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Concorde Environmental Impacts

The potential impact of SSTs on stratospheric ozone was cited as a potential problem in public comments in response to all regulatory proposals issued by the FAA since Notice 70-33. This issue concerned the public and the governments of several nations for many years.

In November 1975 a final environmental impact statement was prepared on the proposal to allow commercial service landings of the Concorde supersonic transport at Kennedy airport in New York and Dulles airport, and a public hearing was held in January 1976. Comments of those receiving the draft EIS and testimony at the hearing were analyzed and are presented as an addendum to the final EIS.

Concern over the impact of the Concorde's emissions on the stratosphere centers on two issues: (1) the possible reduction of the amount of atmospheric ozone and the likelihood of a resulting increase in the incidence of skin cancer (due to increased ultraviolet radiation brought about by reduced ozone); and (2) the possible effect on the earth's climate.

With respect to the probability of ozone reduction by SSTs, the latest and best available data indicate that data derived from earlier programs substantially overestimated this effect, and that it is questionable whether SST operations would reduce ozone at all. It is equally doubtful, therefore, that SST operations would have any effect whatsoever on the incidence of skin cancer. The FAA study of upper atmosphere effects of SST operations is continuing to further substantiate these current findings in the EIS.

The National Academy of Sciences recently submitted a report to the Congress entitled "Response to the Ozone Protection Sections of the Clean Air Act Amendments of 1977: An Interim Report", by the National Research Council Committee on the Impacts of Stratospheric Change. This report supported the FAA findings. The report stated that "the estimated impact of NOx (nitrogen oxides) from the exhausts of SSTs and other high-flying aircraft on stratospheric ozone is now quite small, almost certainly not a matter of immediate concern." Ample time exists for additional tests and measurements and to continue the FAA-sponsored High Altitude Pollution Program to reduce the remaining uncertainties and further analyze these new findings.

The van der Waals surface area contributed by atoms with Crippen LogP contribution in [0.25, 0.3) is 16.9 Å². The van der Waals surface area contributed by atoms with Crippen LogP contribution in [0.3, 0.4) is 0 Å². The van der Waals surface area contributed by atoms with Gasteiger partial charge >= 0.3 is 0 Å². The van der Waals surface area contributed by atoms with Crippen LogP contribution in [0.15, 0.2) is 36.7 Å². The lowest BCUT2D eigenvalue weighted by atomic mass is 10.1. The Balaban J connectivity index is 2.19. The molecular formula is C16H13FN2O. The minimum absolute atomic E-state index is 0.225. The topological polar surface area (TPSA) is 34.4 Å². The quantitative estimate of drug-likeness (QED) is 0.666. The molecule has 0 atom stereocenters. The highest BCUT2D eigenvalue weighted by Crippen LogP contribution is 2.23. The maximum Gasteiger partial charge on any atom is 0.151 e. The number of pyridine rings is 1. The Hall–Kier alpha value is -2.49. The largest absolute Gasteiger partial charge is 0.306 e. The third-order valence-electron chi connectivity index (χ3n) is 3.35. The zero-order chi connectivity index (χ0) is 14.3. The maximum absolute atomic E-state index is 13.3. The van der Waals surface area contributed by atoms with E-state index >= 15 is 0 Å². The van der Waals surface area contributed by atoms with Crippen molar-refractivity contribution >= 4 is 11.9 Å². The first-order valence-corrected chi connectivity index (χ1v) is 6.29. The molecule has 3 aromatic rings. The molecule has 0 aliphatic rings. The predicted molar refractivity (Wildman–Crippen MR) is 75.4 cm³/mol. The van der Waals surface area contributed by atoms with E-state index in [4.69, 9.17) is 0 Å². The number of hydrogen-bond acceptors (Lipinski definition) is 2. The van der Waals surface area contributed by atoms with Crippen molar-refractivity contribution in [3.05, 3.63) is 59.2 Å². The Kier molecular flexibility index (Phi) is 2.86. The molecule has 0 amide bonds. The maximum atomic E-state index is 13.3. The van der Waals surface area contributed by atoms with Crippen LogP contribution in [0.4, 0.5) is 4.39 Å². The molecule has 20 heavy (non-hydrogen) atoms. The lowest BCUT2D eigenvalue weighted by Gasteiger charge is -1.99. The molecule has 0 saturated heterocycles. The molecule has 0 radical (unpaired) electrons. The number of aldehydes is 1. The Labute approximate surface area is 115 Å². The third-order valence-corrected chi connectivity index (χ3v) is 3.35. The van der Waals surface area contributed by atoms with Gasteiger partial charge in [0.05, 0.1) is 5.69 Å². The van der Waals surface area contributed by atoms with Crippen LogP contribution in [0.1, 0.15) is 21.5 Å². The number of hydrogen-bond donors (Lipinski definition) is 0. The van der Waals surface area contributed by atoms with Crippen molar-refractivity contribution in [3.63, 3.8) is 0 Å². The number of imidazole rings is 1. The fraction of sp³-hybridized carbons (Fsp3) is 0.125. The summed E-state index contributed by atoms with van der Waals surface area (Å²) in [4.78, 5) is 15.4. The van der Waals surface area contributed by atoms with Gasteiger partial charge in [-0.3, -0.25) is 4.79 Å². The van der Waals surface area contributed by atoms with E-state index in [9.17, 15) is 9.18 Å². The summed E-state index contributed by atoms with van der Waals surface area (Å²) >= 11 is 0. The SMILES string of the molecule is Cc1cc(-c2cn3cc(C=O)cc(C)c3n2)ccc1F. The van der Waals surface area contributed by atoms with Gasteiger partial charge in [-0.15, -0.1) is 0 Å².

The second concern regarding SST impacts on the upper atmosphere involved the potential changes in the Earth's climate. Although simultaneous injection of sulfur dioxide, water vapor, and nitrogen oxides into the upper atmosphere might affect atmospheric temperatures, it was concluded that the possible effect of the Concorde on the mean surface temperature was insignificant. Estimates on the likely changes in associated climatic variables, such as rainfall are not possible at the present time, but these correlative effects are also believed to be insignificant.

The FAA believed that research should be continued into the possible impacts of SST operation on high altitude ozone, incidence of cancer, mean surface temperature, and climatic changes. However, based on the studies accomplished to date, it was concluded that the SST operations permitted by these rules will have no significant upper atmosphere effects.



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